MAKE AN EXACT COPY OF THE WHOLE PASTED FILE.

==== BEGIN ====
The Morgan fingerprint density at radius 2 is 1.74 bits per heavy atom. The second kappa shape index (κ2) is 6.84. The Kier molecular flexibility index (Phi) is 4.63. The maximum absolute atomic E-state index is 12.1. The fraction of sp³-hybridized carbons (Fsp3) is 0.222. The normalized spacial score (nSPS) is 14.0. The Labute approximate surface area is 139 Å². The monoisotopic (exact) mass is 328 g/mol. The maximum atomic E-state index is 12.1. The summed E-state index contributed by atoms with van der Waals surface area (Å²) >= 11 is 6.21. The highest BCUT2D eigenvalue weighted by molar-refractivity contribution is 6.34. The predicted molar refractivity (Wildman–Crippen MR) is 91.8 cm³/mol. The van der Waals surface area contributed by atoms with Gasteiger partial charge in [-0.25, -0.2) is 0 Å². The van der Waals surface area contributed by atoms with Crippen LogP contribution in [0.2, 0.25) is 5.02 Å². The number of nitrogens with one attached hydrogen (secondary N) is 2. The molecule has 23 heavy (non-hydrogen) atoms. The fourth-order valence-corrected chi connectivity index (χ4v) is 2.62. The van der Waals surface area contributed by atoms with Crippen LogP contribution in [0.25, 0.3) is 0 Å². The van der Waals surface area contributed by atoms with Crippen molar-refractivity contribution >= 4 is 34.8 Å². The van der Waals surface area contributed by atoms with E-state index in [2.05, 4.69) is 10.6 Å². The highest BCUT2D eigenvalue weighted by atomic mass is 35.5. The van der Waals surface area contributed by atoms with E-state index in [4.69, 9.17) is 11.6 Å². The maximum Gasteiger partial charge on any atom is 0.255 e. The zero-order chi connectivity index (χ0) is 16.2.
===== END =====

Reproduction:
The Morgan fingerprint density at radius 2 is 1.74 bits per heavy atom. The second kappa shape index (κ2) is 6.84. The Kier molecular flexibility index (Phi) is 4.63. The maximum absolute atomic E-state index is 12.1. The fraction of sp³-hybridized carbons (Fsp3) is 0.222. The normalized spacial score (nSPS) is 14.0. The Labute approximate surface area is 139 Å². The monoisotopic (exact) mass is 328 g/mol. The maximum atomic E-state index is 12.1. The summed E-state index contributed by atoms with van der Waals surface area (Å²) >= 11 is 6.21. The highest BCUT2D eigenvalue weighted by molar-refractivity contribution is 6.34. The predicted molar refractivity (Wildman–Crippen MR) is 91.8 cm³/mol. The van der Waals surface area contributed by atoms with Gasteiger partial charge in [-0.25, -0.2) is 0 Å². The van der Waals surface area contributed by atoms with Crippen LogP contribution in [0.2, 0.25) is 5.02 Å². The number of nitrogens with one attached hydrogen (secondary N) is 2. The molecule has 23 heavy (non-hydrogen) atoms. The fourth-order valence-corrected chi connectivity index (χ4v) is 2.62. The van der Waals surface area contributed by atoms with Crippen LogP contribution in [0.25, 0.3) is 0 Å². The van der Waals surface area contributed by atoms with Crippen molar-refractivity contribution >= 4 is 34.8 Å². The van der Waals surface area contributed by atoms with E-state index in [2.05, 4.69) is 10.6 Å². The highest BCUT2D eigenvalue weighted by atomic mass is 35.5. The van der Waals surface area contributed by atoms with E-state index in [4.69, 9.17) is 11.6 Å². The maximum Gasteiger partial charge on any atom is 0.255 e. The zero-order chi connectivity index (χ0) is 16.2.